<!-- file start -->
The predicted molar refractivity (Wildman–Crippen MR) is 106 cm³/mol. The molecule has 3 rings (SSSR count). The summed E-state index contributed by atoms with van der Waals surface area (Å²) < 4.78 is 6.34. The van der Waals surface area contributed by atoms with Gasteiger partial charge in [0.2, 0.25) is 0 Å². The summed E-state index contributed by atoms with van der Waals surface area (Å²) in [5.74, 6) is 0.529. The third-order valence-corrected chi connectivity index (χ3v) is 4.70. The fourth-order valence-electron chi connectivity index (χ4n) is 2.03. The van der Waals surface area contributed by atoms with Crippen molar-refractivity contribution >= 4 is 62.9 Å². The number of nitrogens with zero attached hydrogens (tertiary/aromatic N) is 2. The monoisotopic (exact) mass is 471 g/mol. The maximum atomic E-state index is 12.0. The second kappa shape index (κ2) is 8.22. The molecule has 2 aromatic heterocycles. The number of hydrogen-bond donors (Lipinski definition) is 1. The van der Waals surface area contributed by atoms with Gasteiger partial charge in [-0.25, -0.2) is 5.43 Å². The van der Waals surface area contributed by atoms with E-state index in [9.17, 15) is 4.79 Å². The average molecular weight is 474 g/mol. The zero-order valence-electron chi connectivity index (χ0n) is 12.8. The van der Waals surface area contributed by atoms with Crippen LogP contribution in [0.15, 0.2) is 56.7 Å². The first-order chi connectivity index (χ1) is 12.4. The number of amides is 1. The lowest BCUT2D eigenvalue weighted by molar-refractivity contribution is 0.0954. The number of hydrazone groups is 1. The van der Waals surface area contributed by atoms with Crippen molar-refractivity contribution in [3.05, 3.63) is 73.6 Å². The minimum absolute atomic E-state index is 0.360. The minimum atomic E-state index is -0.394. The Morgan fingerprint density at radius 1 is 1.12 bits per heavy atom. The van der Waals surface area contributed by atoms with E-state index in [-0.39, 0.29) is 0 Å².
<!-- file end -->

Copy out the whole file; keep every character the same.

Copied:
The predicted molar refractivity (Wildman–Crippen MR) is 106 cm³/mol. The molecule has 3 rings (SSSR count). The summed E-state index contributed by atoms with van der Waals surface area (Å²) < 4.78 is 6.34. The van der Waals surface area contributed by atoms with Gasteiger partial charge in [0.2, 0.25) is 0 Å². The summed E-state index contributed by atoms with van der Waals surface area (Å²) in [5.74, 6) is 0.529. The third-order valence-corrected chi connectivity index (χ3v) is 4.70. The fourth-order valence-electron chi connectivity index (χ4n) is 2.03. The van der Waals surface area contributed by atoms with Crippen molar-refractivity contribution >= 4 is 62.9 Å². The number of nitrogens with zero attached hydrogens (tertiary/aromatic N) is 2. The monoisotopic (exact) mass is 471 g/mol. The maximum atomic E-state index is 12.0. The second kappa shape index (κ2) is 8.22. The molecule has 2 aromatic heterocycles. The number of hydrogen-bond donors (Lipinski definition) is 1. The van der Waals surface area contributed by atoms with Gasteiger partial charge in [-0.25, -0.2) is 5.43 Å². The van der Waals surface area contributed by atoms with E-state index in [9.17, 15) is 4.79 Å². The average molecular weight is 474 g/mol. The zero-order valence-electron chi connectivity index (χ0n) is 12.8. The van der Waals surface area contributed by atoms with Crippen LogP contribution in [0.15, 0.2) is 56.7 Å². The first-order chi connectivity index (χ1) is 12.4. The number of amides is 1. The lowest BCUT2D eigenvalue weighted by molar-refractivity contribution is 0.0954. The number of hydrazone groups is 1. The van der Waals surface area contributed by atoms with Crippen molar-refractivity contribution in [3.05, 3.63) is 73.6 Å². The minimum absolute atomic E-state index is 0.360. The minimum atomic E-state index is -0.394. The Morgan fingerprint density at radius 1 is 1.12 bits per heavy atom. The van der Waals surface area contributed by atoms with E-state index in [-0.39, 0.29) is 0 Å².